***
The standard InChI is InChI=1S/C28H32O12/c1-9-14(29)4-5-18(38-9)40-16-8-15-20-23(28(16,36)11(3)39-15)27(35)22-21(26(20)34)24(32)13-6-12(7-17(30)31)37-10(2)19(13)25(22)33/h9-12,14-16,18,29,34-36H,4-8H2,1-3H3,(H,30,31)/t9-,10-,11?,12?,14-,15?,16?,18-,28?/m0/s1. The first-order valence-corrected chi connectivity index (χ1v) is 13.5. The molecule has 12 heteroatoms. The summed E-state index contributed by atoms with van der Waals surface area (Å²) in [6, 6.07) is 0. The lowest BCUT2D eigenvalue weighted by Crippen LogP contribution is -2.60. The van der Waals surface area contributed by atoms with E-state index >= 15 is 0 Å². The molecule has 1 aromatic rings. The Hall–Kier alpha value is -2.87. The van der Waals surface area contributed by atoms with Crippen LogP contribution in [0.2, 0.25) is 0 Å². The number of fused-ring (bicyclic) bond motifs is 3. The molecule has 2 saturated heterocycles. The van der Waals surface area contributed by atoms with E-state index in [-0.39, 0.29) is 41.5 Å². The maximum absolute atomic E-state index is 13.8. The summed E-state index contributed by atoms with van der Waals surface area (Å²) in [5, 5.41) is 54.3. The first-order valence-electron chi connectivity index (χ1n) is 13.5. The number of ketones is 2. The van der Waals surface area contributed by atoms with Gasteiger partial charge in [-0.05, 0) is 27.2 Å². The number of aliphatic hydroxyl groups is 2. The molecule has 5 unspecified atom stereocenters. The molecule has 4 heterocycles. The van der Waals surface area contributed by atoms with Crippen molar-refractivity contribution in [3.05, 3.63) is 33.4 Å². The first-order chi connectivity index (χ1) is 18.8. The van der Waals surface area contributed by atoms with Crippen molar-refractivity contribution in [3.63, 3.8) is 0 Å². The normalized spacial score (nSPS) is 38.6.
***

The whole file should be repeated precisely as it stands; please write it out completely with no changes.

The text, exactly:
The standard InChI is InChI=1S/C28H32O12/c1-9-14(29)4-5-18(38-9)40-16-8-15-20-23(28(16,36)11(3)39-15)27(35)22-21(26(20)34)24(32)13-6-12(7-17(30)31)37-10(2)19(13)25(22)33/h9-12,14-16,18,29,34-36H,4-8H2,1-3H3,(H,30,31)/t9-,10-,11?,12?,14-,15?,16?,18-,28?/m0/s1. The first-order valence-corrected chi connectivity index (χ1v) is 13.5. The molecule has 12 heteroatoms. The summed E-state index contributed by atoms with van der Waals surface area (Å²) in [6, 6.07) is 0. The lowest BCUT2D eigenvalue weighted by Crippen LogP contribution is -2.60. The van der Waals surface area contributed by atoms with E-state index >= 15 is 0 Å². The molecule has 1 aromatic rings. The Hall–Kier alpha value is -2.87. The van der Waals surface area contributed by atoms with Crippen LogP contribution in [0.2, 0.25) is 0 Å². The number of fused-ring (bicyclic) bond motifs is 3. The molecule has 2 saturated heterocycles. The van der Waals surface area contributed by atoms with E-state index in [-0.39, 0.29) is 41.5 Å². The maximum absolute atomic E-state index is 13.8. The summed E-state index contributed by atoms with van der Waals surface area (Å²) in [5, 5.41) is 54.3. The first-order valence-electron chi connectivity index (χ1n) is 13.5. The number of ketones is 2. The van der Waals surface area contributed by atoms with Gasteiger partial charge in [-0.05, 0) is 27.2 Å². The number of aliphatic hydroxyl groups is 2. The molecule has 5 unspecified atom stereocenters. The molecule has 4 heterocycles. The van der Waals surface area contributed by atoms with Crippen molar-refractivity contribution in [3.05, 3.63) is 33.4 Å². The first-order chi connectivity index (χ1) is 18.8. The van der Waals surface area contributed by atoms with Crippen molar-refractivity contribution in [3.63, 3.8) is 0 Å². The normalized spacial score (nSPS) is 38.6.